From a wobbly starting assumption about physics, Dawkins leaps straight to a wholly unfounded assumption about biology – that it must operate the same way that physics (maybe) operates. From there he moves confidently to claiming to have identified a universal principle of biology (the existence of mutating replicators), and identifying (how, exactly?) a new example of the type (memes).

Then he dives headfirst into the jargon soup: meme-pools, memetic propogation, etc, freely borrowing from biological terminology with no explanation of how such analogues are justifiable.

This would be misleading enough if he were merely employing a bad metaphor, but he freely claims that “this isn’t just a way of talking” – his meme is an identifiable feature of the universe!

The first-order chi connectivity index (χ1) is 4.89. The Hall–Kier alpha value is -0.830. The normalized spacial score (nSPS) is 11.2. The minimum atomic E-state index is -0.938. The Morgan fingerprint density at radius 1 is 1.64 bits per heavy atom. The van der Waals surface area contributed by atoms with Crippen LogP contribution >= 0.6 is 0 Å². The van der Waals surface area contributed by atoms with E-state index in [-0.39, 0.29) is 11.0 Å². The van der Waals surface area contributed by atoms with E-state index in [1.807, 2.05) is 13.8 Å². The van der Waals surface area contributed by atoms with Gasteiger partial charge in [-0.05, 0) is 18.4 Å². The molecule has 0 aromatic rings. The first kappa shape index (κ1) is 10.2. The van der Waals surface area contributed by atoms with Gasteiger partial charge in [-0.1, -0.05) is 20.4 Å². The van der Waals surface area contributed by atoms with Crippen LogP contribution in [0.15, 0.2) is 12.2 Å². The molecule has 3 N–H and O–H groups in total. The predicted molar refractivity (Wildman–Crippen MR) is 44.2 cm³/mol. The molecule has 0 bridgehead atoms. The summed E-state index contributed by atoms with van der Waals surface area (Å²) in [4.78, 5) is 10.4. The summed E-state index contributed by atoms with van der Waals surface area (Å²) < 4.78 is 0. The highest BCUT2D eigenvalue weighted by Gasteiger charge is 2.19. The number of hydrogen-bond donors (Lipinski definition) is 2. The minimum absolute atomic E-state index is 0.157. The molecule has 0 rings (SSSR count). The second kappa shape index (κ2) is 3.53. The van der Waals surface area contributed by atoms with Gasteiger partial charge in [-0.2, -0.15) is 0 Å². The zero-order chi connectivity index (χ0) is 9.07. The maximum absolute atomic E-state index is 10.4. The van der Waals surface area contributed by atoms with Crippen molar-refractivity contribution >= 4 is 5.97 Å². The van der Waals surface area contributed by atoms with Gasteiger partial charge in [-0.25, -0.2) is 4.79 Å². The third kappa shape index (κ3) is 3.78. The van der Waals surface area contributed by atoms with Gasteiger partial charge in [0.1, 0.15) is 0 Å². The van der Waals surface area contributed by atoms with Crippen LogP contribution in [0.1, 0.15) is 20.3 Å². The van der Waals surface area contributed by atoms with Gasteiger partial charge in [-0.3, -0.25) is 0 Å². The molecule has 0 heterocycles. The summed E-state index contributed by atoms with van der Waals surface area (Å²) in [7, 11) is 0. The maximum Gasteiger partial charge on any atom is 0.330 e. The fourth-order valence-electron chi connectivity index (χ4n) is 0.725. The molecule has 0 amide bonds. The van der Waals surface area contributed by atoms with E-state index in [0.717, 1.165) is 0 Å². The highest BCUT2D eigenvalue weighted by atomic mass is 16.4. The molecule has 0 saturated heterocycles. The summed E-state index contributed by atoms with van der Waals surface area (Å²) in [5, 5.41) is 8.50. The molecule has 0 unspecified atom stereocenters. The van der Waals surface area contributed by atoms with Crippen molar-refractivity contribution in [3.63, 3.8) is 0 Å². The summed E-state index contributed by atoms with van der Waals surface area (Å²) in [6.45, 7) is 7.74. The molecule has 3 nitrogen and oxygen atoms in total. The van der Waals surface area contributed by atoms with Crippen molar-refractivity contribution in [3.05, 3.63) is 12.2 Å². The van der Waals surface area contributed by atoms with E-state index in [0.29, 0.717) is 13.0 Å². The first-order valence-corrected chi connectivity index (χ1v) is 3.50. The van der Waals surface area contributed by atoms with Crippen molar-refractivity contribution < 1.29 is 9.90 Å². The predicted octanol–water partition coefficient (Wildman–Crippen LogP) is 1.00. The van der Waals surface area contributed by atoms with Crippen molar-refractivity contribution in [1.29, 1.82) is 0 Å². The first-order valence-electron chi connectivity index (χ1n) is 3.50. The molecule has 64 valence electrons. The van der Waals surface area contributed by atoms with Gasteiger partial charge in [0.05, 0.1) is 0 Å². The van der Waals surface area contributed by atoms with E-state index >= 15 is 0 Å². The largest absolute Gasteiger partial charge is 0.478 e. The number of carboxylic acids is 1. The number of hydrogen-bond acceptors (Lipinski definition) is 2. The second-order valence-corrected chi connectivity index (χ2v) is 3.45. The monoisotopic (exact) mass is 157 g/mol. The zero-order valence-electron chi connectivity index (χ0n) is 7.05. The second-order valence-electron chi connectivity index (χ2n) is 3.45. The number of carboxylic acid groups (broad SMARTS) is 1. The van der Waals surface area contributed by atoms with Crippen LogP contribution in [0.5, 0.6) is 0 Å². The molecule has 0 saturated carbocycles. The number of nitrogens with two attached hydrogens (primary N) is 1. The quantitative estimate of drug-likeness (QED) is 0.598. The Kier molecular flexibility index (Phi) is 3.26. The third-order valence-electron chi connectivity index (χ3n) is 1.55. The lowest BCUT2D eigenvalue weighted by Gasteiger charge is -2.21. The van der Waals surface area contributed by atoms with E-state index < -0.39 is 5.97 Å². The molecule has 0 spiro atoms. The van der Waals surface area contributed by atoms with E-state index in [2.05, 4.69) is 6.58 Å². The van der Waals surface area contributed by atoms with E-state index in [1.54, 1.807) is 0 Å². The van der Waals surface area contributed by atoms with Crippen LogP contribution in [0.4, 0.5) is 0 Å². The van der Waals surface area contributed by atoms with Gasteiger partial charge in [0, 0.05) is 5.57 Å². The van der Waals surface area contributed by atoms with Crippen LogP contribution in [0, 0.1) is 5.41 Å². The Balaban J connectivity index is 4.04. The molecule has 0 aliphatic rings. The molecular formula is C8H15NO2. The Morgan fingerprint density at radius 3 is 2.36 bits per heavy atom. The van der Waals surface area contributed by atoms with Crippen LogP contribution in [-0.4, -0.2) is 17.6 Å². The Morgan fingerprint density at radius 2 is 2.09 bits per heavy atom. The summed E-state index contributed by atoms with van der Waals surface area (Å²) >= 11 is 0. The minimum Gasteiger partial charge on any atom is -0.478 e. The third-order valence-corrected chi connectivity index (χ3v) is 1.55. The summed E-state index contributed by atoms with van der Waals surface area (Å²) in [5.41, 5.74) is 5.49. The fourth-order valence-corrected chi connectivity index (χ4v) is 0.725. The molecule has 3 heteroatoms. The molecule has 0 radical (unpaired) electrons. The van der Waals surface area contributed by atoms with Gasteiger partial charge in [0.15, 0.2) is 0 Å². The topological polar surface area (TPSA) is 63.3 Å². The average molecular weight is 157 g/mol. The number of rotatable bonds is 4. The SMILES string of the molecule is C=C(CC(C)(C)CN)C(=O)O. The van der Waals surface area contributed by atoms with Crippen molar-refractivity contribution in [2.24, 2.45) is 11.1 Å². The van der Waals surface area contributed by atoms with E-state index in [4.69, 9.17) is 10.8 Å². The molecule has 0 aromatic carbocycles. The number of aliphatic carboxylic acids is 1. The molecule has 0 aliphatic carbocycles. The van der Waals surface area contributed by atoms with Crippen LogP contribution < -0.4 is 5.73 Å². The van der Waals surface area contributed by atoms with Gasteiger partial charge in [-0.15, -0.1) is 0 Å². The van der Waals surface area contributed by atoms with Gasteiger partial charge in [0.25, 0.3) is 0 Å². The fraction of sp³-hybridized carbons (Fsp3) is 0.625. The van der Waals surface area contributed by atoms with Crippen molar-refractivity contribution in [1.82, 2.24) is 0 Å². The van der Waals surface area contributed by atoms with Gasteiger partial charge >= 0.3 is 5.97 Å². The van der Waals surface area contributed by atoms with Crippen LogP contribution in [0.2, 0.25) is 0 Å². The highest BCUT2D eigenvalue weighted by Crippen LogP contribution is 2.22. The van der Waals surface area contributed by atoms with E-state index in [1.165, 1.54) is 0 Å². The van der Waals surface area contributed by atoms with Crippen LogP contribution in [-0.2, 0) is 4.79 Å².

Wow, those are some big claims.

What’s his evidence for memes, by the way? Oh, that’s right: there isn’t any.

Well, as Dawkins famously said:

“…next time somebody tells you that something is true, why not say to them: ‘What kind of evidence is there for that?’ And if they can’t give you a good answer, I hope you’ll think very carefully before you believe a word they say.”

How, in all this, is his use of “meme” more useful to the conversation than just saying “idea”? What it his justification for the new term?

Simple: it sounds more sciencey.


“God hypothesis” is not a scientific term

There is another misleading expression much beloved of Dawkins and his ilk, and that is “the God hypothesis”. Like “meme”, this terminology is pseudo-scientific claptrap masquerading as rationality.